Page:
Tuesday, December 2, 2014

Affair at Cedar Bridge (December 27, 1782)

Affair at Cedar Bridge Marker
Rte. 72 and Old Halfway Rd. South
Barnegat, NJ 08005

One of the most notorious villains in New Jersey Revolutionary War history, and arguably state history, was John Bacon. Bacon was a well-known leader of Loyalists in the state during the war. The first time I saw Bacon's name was as a child on the Long Beach Island Massacre Monument in Long Beach Island, NJ (stay tuned!). Bacon is best known in NJ history as being the leader of a group Tory raiders who massacred Patriot militia Captain Andrew Steelman and his troops while sleeping on the beach on October 25, 1782.

Months later, Bacon attempted another ambush on Patriot militia troops near the Cedar Bridge Tavern. In the shootout that ensued between the Patriots and Loyalist forces, one Patriot was killed, four Patriots were wounded, and four Loyalists were wounded. The wounded Loyalists included Bacon himself.

Below is a write up on the skirmish from the NJ Pine Barrens website, along with some photos that I took back in January 2014:

"In late December, 1782 a party of men under the command of Captain Edward Thomas of the Mansfield Militia and Captain Richard Shreeve of the Burlington County Light Horse were in hot pursuit of Bacon near Cedar Creek. Knowing that they were being pursued, Bacon decided to build a barricade across the south side of Cedar Bridge, opposite the tavern on the stage road to Barnegat. The barrier constructed, all that remained was to wait for the Continentals.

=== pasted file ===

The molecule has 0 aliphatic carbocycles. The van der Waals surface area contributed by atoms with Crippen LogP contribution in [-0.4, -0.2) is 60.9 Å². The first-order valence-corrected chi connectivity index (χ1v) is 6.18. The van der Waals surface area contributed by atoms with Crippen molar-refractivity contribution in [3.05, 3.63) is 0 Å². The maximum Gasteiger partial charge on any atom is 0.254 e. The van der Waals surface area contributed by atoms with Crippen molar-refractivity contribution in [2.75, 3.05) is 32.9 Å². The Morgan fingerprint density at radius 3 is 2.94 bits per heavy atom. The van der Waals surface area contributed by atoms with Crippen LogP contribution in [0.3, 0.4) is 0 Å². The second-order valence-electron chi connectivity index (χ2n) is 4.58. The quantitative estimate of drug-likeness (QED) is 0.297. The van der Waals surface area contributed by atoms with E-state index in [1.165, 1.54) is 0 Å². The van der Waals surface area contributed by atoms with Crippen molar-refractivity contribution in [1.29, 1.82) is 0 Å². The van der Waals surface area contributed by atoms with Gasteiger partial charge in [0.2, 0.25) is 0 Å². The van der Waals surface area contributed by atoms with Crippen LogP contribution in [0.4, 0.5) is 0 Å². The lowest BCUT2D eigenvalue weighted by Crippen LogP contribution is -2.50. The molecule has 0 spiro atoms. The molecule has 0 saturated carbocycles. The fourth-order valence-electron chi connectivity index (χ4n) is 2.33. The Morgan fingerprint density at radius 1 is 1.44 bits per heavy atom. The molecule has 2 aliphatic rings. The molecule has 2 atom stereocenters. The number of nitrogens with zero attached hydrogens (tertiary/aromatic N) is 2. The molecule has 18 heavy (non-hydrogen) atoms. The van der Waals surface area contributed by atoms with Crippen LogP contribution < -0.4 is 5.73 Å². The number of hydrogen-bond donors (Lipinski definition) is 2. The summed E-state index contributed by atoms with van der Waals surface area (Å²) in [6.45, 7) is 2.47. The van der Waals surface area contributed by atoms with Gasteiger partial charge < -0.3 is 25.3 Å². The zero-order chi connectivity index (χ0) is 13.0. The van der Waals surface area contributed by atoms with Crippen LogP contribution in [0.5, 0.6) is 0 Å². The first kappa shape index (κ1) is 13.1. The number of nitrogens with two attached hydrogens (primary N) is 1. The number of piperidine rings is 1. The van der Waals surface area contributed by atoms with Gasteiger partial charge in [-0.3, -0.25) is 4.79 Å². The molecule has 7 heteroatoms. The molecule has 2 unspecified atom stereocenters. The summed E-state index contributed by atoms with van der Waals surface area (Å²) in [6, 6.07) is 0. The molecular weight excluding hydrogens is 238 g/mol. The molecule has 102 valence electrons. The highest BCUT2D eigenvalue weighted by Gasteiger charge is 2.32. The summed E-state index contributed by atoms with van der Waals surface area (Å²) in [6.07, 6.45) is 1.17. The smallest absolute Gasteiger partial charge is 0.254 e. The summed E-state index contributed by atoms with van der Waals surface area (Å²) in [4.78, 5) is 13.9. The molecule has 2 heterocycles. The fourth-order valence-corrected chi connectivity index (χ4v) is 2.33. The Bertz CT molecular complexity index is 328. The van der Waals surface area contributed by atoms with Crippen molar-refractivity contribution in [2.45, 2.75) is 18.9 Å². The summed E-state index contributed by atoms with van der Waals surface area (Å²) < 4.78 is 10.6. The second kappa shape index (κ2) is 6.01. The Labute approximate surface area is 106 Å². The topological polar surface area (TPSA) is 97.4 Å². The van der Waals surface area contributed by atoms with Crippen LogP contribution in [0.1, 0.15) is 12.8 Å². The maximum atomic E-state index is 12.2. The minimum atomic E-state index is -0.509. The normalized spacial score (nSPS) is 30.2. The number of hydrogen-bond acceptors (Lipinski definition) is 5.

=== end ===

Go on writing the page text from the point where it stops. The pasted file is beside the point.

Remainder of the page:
The militia arrived, opened fire, and charged the Refugees. Bacon, knowing he could not expect anything except the executioner should he be captured, urged his men into a stiff resistance that lasted for a considerable time. Finally the militia seemed to be getting the better of Bacon’s men, when suddenly shots rang out from a different direction. Locals, for some reason sympathetic to Bacon’s cause, began firing on the militia. The confusion allowed Bacon and his men to retreat, and the militia could do nothing more than arrest those that had fired upon them and transport them to the Burlington County Gaol. When the smoke cleared, Thomas and Shreeve discovered the militia had suffered two casualties – William Cook, dead, and Robert Reckless, injured. Ichabod Johnson, a refugee who carried a bounty of £25 on his head, was slain. Bacon and three other of his men suffered injury, but escaped." (http://www.njpinebarrens.com/the-refugee-john-bacon/)


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